The name of Col. S. F. Norton, of Illinois, was presented to the convention by Henry G. Call, of New York, and the nomination was seconded by James H. Davis, of Texas, and a delegate from West Virginia. The ballot resulted in 1042 for me and 340 for Mr. Norton.
I may add here that Mr. Norton during the campaign gave active support to the fusion electors and spoke in several States.
The Triple Demand
We demand the free and unlimited coinage of both silver and gold at the present legal ratio of 16 to 1, without wait
We demand the immediate return to the constitutional standard of gold and silver, by the restoration this government, independent
by of any foreign power, of the unrestricted coinage of gold the stand and
and silver os
the ratio of 16 to 1,
and upon terms of exact equality, ad they wisted prior to 1873.
National Film Party Platform,
the cousut of
People's Party Platform,
THE TRIPLE DEMAND.
HAVE called special attention to the platforms which demanded
the opening of the mints of the United States to the free and unlimited coinage of silver at 16 to 1, without waiting for the aid or consent of any other nation, because they mark an epoch in the fight for the restoration of bimetallism.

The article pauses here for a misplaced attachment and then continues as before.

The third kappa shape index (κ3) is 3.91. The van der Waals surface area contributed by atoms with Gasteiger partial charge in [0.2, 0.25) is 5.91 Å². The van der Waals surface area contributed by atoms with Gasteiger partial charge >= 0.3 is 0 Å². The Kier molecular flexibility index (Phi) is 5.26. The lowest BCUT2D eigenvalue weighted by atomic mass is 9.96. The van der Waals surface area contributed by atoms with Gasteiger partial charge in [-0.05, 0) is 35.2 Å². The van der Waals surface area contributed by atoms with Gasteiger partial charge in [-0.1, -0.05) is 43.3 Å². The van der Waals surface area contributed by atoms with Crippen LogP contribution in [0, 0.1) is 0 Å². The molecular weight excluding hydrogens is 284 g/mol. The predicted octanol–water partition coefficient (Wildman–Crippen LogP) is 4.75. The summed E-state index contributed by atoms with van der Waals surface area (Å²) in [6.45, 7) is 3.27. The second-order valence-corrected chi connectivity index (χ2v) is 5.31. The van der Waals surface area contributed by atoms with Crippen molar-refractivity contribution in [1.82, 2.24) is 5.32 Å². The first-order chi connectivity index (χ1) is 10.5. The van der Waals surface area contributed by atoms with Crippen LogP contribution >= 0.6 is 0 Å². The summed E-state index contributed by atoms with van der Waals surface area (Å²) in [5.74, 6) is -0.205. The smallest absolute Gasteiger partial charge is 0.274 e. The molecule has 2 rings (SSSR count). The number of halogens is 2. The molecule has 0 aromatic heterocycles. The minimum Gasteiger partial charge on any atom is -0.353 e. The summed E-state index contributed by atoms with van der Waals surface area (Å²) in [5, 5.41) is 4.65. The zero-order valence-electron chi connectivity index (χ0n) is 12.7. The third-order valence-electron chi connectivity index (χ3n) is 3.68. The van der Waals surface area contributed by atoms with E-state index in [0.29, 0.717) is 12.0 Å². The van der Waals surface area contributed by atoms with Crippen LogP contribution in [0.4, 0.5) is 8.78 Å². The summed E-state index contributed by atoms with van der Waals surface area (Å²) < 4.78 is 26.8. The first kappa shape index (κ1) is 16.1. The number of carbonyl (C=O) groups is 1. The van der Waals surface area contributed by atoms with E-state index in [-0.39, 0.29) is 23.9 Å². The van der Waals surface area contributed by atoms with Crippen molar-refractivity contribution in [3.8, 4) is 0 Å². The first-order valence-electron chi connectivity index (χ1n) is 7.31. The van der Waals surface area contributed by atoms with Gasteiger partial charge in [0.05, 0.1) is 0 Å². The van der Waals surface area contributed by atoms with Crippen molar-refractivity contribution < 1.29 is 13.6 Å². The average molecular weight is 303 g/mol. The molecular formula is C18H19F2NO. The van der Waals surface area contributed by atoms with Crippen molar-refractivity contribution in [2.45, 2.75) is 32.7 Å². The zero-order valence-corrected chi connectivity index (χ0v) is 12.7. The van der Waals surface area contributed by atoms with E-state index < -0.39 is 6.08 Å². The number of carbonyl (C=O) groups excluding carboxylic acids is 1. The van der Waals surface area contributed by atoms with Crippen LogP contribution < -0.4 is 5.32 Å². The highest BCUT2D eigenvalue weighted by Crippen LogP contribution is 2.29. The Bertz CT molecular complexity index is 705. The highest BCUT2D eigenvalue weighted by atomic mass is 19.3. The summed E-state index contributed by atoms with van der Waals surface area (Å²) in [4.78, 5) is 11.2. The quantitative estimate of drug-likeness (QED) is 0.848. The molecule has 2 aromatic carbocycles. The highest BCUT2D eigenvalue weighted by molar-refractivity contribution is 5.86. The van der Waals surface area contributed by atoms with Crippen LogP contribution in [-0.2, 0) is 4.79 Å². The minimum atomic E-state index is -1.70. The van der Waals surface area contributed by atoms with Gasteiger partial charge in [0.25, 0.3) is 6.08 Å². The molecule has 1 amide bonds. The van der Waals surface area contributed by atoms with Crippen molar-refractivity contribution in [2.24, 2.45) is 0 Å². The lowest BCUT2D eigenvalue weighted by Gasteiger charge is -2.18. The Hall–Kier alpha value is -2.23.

As soon as the fact of the demonetization of silver by this country was discovered, agitation for the restoration of bimetallism began, and for years no political party had the temerity to adopt a platform defending the favoritism shown to gold by the act of 1873, but the financiers, by keeping control of at least one branch of the Government, were
able to prevent the enactment of any free coinage legislation. Fighting all the time under cover, they compelled the bimetallists to compromise on the Bland-Allison act in 1878, and then began to scheme for the repeal of that act. In 1884, the Democrats in National Convention said: "We believe in honest money, the gold and silver coinage of the Constitution, and a circulating medium convertible into such money without loss;" but Mr. Cleveland, after his election and before the beginning of his administration, expressed a desire for the suspension of the Bland-Allison act, and prophesied financial catastrophe unless this was done. The silver sentiment was strong enough, however, to prevent the carrying out of the President's recommendation. In 1888, the Democrats reiterated their declaration of 1884, while the Republicans denounced the Democratic administration for its effort to demonetize silver. The money question did not, however, enter prominently into either the campaign of 1884 or the campaign of 1888.